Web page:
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April 1960

Severe Vaccination Reaction in a Leukemic Patient

Author Affiliations


Department of Dermatology, University of Illinois College of Medicine, Research and Educational Hospitals.

AMA Arch Derm. 1960;81(4):601-603. doi:10.1001/archderm.1960.03730040105021

The literature describing cases of chronic lymphocytic leukemia complicated by reactions to vaccination is sparse. A case is presented to describe this complication and to discuss its possible pathogenesis.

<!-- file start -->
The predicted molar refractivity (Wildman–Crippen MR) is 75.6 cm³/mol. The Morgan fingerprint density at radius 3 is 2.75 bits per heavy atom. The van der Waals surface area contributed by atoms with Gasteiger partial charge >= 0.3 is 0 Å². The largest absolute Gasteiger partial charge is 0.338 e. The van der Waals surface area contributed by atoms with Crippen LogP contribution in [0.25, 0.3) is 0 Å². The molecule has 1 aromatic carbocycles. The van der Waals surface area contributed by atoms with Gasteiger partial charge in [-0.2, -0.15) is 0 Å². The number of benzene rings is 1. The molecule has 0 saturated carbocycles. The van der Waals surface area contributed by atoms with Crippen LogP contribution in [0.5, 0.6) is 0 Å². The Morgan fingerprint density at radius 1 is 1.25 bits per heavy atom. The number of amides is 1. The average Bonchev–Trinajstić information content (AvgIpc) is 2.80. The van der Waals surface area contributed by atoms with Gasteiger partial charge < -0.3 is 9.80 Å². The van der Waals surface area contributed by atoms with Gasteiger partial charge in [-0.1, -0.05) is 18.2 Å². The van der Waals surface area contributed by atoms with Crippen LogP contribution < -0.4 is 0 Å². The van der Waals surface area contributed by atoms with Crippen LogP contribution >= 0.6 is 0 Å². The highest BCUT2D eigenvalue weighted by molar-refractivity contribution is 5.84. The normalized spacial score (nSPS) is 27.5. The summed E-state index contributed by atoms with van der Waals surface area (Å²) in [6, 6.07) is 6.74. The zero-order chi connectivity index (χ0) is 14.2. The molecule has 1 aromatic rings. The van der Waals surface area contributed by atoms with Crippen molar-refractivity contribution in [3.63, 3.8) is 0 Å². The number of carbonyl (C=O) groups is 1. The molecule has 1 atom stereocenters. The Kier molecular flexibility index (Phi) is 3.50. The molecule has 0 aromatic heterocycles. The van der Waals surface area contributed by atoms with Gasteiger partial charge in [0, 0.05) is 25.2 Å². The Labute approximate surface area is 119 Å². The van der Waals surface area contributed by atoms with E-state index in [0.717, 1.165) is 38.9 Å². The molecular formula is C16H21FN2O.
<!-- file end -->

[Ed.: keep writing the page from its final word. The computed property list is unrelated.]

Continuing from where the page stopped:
This 72-year-old white man was in good health until 1950 when the diagnosis of chronic lymphocytic leukemia was made. Except for several blood transfusions in 1956, he had received no therapy. At that time he also developed an exfoliative dermatitis which responded well to steroids. His family history and past history were essentially negative, with the exception of a 30-pound weight loss in the year preceding admission. In May, 1958, he was vaccinated in the left deltoid region as treatment for a probable recurrent herpes simplex of the mouth. He stated that this was his first smallpox vaccination. Two days later his shoulder became swollen, painful, and indurated, but there was no systemic reaction. Five weeks later the area became

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